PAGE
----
VANSA Statement - Copyright Dispute between DALRO and Auction Houses

VANSA statement on the present dispute between DALRO and various auction houses

VANSA has noted with concern recent media reports concerning the dispute between the Dramatic, Artistic and Literary Rights Organisation (DALRO) and various auction houses. The present dispute revolves around the fact that DALRO – the only rights management organisation in South Africa which presently deals with the licensing of copyright on behalf of visual artists – has over the past year started to require, in terms of the South African Copyright Act, that auction houses seek permission for, and pay for, the right to reproduce the work of artists that DALRO represents. The assertion of these rights with the auction houses has principally been in relation to the media advertisements and on-line and print catalogues/prospectuses that they produce to advertise upcoming auctions. The auction houses – some of which are complying and others of which are not – have countered with a variety of reasons as to why they should not pay.

In summary, our position is as follows:

  1. We believe that collective rights management for artists is an inevitable and necessary part of the process of the ongoing professionalising of the visual arts sector in South Africa, as has taken place in other parts of the creative industries in South Africa, and in the visual arts in the rest of the world. We note that at present DALRO is the only organisation performing this function and that in the absence of any other organisation stepping forward to do so, there should be constructive engagement on the part of the sector with these efforts.
  2. A system of rights management can only be effective for producers and users if there is a critical mass of artists mandating a rights management organisation. We encourage those artists/estates for whom such a mandate would be meaningful to mandate DALRO to license these rights on their behalf. We note that this mandate will primarily be meaningful where there is a likelihood that a given artist’s work will be reproduced by others, and for those artists who wish to exercise some level of control over the use, circulation and/or adaptation of their creative work. We encourage artists generally to exercise informed choice on how they seek to manage their copyright, whether through collective administration by DALRO or through alternate mechanisms such as creative commons licensing or stock photographic agencies.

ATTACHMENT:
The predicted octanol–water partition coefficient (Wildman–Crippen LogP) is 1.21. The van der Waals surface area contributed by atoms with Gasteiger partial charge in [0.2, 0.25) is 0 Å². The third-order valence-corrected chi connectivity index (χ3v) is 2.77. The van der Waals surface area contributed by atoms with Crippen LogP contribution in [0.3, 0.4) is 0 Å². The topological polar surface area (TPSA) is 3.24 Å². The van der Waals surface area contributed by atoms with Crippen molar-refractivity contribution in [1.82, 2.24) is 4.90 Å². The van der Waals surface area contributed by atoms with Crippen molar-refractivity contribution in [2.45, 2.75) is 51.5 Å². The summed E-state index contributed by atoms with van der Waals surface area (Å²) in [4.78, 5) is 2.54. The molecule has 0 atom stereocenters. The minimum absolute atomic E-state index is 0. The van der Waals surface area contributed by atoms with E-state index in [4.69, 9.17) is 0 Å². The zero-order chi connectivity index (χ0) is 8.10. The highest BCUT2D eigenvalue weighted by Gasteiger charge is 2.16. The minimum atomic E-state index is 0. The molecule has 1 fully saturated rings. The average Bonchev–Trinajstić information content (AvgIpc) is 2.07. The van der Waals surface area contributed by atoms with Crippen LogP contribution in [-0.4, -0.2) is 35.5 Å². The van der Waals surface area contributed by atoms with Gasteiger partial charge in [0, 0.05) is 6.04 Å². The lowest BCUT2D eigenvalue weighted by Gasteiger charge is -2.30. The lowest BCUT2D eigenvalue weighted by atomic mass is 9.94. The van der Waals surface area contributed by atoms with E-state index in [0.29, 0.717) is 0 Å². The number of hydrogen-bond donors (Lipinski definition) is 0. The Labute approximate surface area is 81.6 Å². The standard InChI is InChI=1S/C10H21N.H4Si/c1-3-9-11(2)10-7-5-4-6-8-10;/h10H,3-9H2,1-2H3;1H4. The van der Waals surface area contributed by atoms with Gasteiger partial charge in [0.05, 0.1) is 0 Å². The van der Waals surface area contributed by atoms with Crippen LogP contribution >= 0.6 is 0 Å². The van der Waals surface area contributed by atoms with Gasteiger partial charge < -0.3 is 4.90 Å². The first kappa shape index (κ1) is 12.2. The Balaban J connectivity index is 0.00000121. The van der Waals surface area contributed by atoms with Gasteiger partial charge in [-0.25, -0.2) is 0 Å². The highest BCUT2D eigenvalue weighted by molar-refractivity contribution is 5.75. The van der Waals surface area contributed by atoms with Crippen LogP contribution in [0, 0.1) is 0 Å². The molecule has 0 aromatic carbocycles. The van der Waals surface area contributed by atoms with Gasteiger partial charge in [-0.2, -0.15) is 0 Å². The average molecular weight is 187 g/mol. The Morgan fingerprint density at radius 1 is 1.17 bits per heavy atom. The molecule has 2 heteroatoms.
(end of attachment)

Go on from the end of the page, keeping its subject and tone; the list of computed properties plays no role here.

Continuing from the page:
3. We recommend that all stakeholders should lobby for legislative review with a view to the introduction of a form of the artists resale right. We also recommend that, should the resale right be introduced, that serious consideration be given to limitations being placed on the exercise of copyright in relation to the marketing activities of art market professionals and auction houses, in a way that would simultaneously bring our legislation in line with international practice in this area and make this legislative framework more relevant and responsive to local circumstances and conditions.
  4. In the absence of resale rights legislation being in place in South Africa, we believe that the payment of royalties for the reproduction of artists works in auction house catalogues and other contexts encompassed by the Copyright Act as it stands should be treated as mandatory.
  5. We recommend that in the context of the present dispute, specific rates and schedules for payment should be subject to independent mediation between DALRO and the users of artists work, with independent opinion being solicited on the reasonableness of these rates with reference both to international practice in this area, and to the specific context of the South African visual arts economy. Such rates and schedules should be updated at reasonable intervals by DALRO in consultation with rights-holders and organised user groups (such as auction houses).